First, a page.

11 December, 2014

BAMF: The Motion Picture

A Review of Nightcrawler (2014)

There's a term I heard on the TV show Hannibal, which is “the stitching of that person suit you wear.” That's Jake Gyllenhaal's Lou Bloom. He is a monster barely contained by the suit of skin he wars. It is an incredible performance that bleeds out onto is a film that lives and breathes with its titular character.

Lou Bloom cut from the same cloth as the kind of characters that shambled and limped through Raymond Chandler's vision of LA. He's a low rent hustler, with no virtues save ambition. That's what makes him so frightening, so terrifyingly realistic. He's a man born of disappointment and an indifferent world, and of a society that feeds off of pettiness and fear. He seems like a man capable of anything.That is what Nightcrawler is about. This tension is why the whole thing works.

Nightcrawler is the kind of movie I will see just based on its concept alone. It's about a scumbag, it focuses on a bizarre and dicey vocation, and it takes place almost entirely in Los Angeles at night. That is my kind of movie

So much of Nightcrawler reminds me of the diner scenes out of Taxi Driver. While it is a crime movie, it is more about the characters than it is about what they do (in the back of my mind The Friends of Eddie Coyle, another classic 70's crime film, also jumps to mind). There's a certain loneliness built into both pictures. They are about the men on the periphery. Not only in the periphery of the criminal world, but of the entire world. You can see it in Lou's bed, which seems like an object that is barely willing to accommodate his presence. It also helps that Gyllenhaal plays Lou like the Bickle brother who went out west.

Nightcrawler is more than just an homage or a throwback. Like all good movies, it is smarter than the genre that contains it. While 1970's grit looms in the background and the chain smoke of pre-Code crime films wafts into every frame, it exists as an original, modern film. It's a smart film that doesn't need to show you how clever it is. It's a movie that comes out of a long line of other films (including movies as disparate as Network and Broadcast News, or even Ace in the Hole), yet it has something to say about the seediness of modern news and the depravity of modern society. But, like its heritage, it doesn't wear its themes on its sleeves. It's a thriller first and foremost and like Lou Bloom, there's something hiding beneath the surface.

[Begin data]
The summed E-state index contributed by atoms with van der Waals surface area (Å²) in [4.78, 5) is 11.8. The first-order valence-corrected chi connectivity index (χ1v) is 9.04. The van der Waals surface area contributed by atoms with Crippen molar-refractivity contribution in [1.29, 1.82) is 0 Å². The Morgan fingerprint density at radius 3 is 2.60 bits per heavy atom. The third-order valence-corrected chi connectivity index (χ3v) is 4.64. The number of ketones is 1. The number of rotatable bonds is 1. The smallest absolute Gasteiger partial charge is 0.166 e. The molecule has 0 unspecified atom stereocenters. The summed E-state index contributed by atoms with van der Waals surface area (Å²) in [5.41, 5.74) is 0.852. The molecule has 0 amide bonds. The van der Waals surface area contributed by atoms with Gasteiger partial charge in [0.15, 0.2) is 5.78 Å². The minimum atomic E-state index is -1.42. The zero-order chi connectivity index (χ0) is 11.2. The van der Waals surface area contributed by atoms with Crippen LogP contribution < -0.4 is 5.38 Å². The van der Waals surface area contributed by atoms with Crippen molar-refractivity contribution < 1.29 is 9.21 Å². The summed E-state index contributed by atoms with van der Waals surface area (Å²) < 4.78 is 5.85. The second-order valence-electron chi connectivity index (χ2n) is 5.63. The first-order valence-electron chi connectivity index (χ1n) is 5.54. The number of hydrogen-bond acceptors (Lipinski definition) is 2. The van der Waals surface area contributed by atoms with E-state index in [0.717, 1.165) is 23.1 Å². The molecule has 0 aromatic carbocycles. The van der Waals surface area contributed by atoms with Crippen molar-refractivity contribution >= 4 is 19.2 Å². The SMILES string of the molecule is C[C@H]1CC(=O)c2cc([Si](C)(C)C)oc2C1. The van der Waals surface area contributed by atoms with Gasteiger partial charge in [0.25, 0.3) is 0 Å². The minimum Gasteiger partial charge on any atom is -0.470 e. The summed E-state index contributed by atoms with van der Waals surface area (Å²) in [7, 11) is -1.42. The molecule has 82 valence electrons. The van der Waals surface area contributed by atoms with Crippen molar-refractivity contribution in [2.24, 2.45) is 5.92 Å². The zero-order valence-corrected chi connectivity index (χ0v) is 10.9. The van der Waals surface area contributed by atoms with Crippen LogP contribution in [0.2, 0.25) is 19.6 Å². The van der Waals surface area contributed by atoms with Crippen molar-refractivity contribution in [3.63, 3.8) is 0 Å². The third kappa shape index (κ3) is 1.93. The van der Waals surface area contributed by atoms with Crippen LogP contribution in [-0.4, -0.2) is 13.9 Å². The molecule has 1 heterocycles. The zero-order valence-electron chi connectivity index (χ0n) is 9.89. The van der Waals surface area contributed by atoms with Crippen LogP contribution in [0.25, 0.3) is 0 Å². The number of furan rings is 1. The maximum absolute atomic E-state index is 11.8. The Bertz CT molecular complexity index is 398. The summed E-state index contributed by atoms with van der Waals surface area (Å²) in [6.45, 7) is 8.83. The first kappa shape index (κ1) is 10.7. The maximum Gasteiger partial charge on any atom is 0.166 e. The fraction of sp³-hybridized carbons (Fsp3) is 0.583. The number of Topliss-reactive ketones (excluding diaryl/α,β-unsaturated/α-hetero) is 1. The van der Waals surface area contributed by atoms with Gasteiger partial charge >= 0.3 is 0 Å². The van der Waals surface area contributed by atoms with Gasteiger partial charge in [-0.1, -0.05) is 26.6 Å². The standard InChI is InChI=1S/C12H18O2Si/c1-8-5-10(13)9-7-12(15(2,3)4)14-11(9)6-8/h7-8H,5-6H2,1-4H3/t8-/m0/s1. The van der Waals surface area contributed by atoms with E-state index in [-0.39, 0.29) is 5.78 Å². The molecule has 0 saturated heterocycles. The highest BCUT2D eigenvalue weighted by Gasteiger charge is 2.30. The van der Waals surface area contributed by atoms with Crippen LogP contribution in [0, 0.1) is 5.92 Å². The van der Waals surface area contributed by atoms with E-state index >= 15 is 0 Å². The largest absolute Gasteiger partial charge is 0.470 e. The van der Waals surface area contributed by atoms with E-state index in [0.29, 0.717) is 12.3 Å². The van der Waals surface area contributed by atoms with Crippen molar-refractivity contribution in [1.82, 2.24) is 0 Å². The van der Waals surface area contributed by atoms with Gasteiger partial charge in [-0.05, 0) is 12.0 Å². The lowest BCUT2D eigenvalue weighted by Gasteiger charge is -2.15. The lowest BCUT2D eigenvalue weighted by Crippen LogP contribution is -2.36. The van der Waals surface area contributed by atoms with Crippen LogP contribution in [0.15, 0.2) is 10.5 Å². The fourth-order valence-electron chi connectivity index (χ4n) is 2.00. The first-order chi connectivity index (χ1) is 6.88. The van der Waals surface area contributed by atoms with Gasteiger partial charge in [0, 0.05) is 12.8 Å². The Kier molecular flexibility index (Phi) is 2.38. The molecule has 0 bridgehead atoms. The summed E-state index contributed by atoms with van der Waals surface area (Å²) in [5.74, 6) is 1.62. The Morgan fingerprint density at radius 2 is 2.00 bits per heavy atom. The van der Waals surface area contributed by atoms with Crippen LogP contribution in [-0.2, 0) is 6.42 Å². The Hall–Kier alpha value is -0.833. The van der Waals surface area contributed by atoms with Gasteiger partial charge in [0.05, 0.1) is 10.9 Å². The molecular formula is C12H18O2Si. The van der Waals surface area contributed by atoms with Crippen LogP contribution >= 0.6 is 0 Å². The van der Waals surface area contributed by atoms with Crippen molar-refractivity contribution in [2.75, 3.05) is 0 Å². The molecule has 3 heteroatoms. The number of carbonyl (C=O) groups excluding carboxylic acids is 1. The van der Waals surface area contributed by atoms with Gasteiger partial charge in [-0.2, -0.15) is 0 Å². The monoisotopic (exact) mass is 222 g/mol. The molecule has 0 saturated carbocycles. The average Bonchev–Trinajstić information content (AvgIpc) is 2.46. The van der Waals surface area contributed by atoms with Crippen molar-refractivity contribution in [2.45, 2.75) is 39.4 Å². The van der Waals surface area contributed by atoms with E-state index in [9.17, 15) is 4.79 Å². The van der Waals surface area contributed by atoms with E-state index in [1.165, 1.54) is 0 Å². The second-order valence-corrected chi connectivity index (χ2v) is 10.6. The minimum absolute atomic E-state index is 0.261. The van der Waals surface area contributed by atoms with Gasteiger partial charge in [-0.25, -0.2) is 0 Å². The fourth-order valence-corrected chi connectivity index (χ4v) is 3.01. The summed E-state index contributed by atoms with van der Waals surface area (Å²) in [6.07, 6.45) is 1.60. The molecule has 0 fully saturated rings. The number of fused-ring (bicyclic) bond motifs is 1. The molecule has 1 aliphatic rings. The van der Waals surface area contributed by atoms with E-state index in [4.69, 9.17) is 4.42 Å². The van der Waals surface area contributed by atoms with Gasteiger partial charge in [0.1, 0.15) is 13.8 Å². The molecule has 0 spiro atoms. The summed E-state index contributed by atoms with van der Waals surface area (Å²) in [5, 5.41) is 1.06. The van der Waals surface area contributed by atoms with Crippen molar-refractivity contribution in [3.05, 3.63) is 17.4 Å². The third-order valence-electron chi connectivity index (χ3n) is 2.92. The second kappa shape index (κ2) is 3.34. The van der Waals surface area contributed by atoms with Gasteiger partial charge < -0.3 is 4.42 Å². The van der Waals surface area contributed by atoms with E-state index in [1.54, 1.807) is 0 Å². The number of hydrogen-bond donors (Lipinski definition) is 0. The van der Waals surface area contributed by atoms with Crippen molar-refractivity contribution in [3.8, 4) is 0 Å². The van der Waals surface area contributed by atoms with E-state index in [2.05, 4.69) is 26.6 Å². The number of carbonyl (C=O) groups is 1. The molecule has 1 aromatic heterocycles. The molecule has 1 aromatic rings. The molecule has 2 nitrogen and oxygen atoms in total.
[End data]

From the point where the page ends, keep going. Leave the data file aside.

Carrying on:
With all of that said, the score is one of the more lacking scores things I have heard in a good, long while (as I write this, the soundtrack of The Proposition kicked off and does not make me feel any kinder towards Nightcrawler's score).

It feels like a graduate of a Explosions in the Sky School For Ambient What-Have-You Nonsense (and even then it only graduated because its dad donated a new kinesiology center). Besides being sonically underwhelming, it doesn't feel right for the film. Maybe I'm saying this because Drive, the last interesting LA-at-night movie to come out is looming in the background, but I feel like I'm also saying this because the score simply doesn't work. When you're trying to strike a mood, playing the most generic music that you can is not a great start. Say what you will about Drive, it is a movie that strikes a mood. Nightcrawler would have benefited from a much slimier score than what it ended up with.

Another thing the film reminds me of a Neil Gaiman quote. When Constantine came out in 2005, he said that the movie would have been better had Constantine been British and had his signature tan trenchcoat. Why? Because it just would have been. Because Neil Gaiman said so.

I feel the way about the year in which this movie is set. It's supposed to take place in the modern era, but there's just something that doesn't quite connect with me. I don't buy it, which makes me think that it was written as a period piece and brought up to the present to make it more commercial. That's purely speculation, but I do know in my bones that this movie would have somehow been better had it been set in the 1980's or early to mid 90's. Why? Because.I mean, do you believe that there are crews of freelance newsmen roaming the Southland in this year of our Lord Two-Thousand-Fourteen? Of course you don't.

It would have also allowed for the period appropriate synth soundtrack that I want to bad.

Another quibble is that they very clearly shot the same three streets over and over again. That Del Taco must have been on screen at least half a dozen times. Same with the faux-Tudor bank and the Chase building. You don't think I see you, Chase building? I do!

But that's a consequence of what the film is, it's hardly an artistic choice, it's just a result of the film's very meager budget. But part of that is endearing. It kind of shows that the film is closer in its bloodline to film noir in more than its subject matter.

It's fun, it's scrappy, and it tells a kind of story with a kind of character that I don't know if I've ever seen before. It's also an engaging movie that still manages to say a lot about people, the news, and just how messed up this country is. Nightcrawler is something well worth hunting down and checking out, even if you're as late to the scene as I am.

James Kislingbury is Los Angeles deritus. He writes, podcasts, and generally schemes. Support his endeavors.